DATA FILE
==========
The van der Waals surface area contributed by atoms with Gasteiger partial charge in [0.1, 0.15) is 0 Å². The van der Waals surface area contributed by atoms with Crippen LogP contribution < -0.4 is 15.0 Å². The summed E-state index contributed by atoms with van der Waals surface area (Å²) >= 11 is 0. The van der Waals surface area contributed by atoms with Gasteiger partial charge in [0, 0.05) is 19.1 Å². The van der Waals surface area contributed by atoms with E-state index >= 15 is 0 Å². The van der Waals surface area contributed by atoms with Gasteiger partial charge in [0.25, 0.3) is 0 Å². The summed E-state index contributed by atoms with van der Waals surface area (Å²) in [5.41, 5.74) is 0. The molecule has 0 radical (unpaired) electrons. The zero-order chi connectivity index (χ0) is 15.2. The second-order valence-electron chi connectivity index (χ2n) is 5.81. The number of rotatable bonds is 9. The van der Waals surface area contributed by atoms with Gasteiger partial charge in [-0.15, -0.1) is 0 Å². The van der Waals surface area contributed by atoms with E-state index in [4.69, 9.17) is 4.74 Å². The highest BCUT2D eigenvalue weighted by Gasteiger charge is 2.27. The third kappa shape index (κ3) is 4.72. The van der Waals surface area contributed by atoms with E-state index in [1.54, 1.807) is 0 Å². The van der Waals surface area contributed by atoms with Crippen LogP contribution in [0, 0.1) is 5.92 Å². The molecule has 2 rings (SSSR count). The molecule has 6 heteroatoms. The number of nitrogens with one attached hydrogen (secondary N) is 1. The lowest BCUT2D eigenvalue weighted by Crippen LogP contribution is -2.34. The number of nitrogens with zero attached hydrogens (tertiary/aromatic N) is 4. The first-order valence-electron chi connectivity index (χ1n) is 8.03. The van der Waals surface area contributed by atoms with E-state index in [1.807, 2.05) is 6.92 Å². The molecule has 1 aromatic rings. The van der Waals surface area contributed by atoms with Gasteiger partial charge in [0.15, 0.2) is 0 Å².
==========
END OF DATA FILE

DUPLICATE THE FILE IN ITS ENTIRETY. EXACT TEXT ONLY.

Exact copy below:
The van der Waals surface area contributed by atoms with Gasteiger partial charge in [0.1, 0.15) is 0 Å². The van der Waals surface area contributed by atoms with Crippen LogP contribution < -0.4 is 15.0 Å². The summed E-state index contributed by atoms with van der Waals surface area (Å²) >= 11 is 0. The van der Waals surface area contributed by atoms with Gasteiger partial charge in [0, 0.05) is 19.1 Å². The van der Waals surface area contributed by atoms with E-state index >= 15 is 0 Å². The van der Waals surface area contributed by atoms with Gasteiger partial charge in [0.25, 0.3) is 0 Å². The summed E-state index contributed by atoms with van der Waals surface area (Å²) in [5.41, 5.74) is 0. The molecule has 0 radical (unpaired) electrons. The zero-order chi connectivity index (χ0) is 15.2. The second-order valence-electron chi connectivity index (χ2n) is 5.81. The number of rotatable bonds is 9. The van der Waals surface area contributed by atoms with Gasteiger partial charge in [-0.15, -0.1) is 0 Å². The van der Waals surface area contributed by atoms with E-state index in [4.69, 9.17) is 4.74 Å². The highest BCUT2D eigenvalue weighted by Gasteiger charge is 2.27. The third kappa shape index (κ3) is 4.72. The van der Waals surface area contributed by atoms with E-state index in [1.54, 1.807) is 0 Å². The van der Waals surface area contributed by atoms with Crippen LogP contribution in [0, 0.1) is 5.92 Å². The molecule has 2 rings (SSSR count). The molecule has 6 heteroatoms. The number of nitrogens with one attached hydrogen (secondary N) is 1. The lowest BCUT2D eigenvalue weighted by Crippen LogP contribution is -2.34. The number of nitrogens with zero attached hydrogens (tertiary/aromatic N) is 4. The first-order valence-electron chi connectivity index (χ1n) is 8.03. The van der Waals surface area contributed by atoms with E-state index in [1.807, 2.05) is 6.92 Å². The molecule has 1 aromatic rings. The van der Waals surface area contributed by atoms with Gasteiger partial charge in [0.15, 0.2) is 0 Å².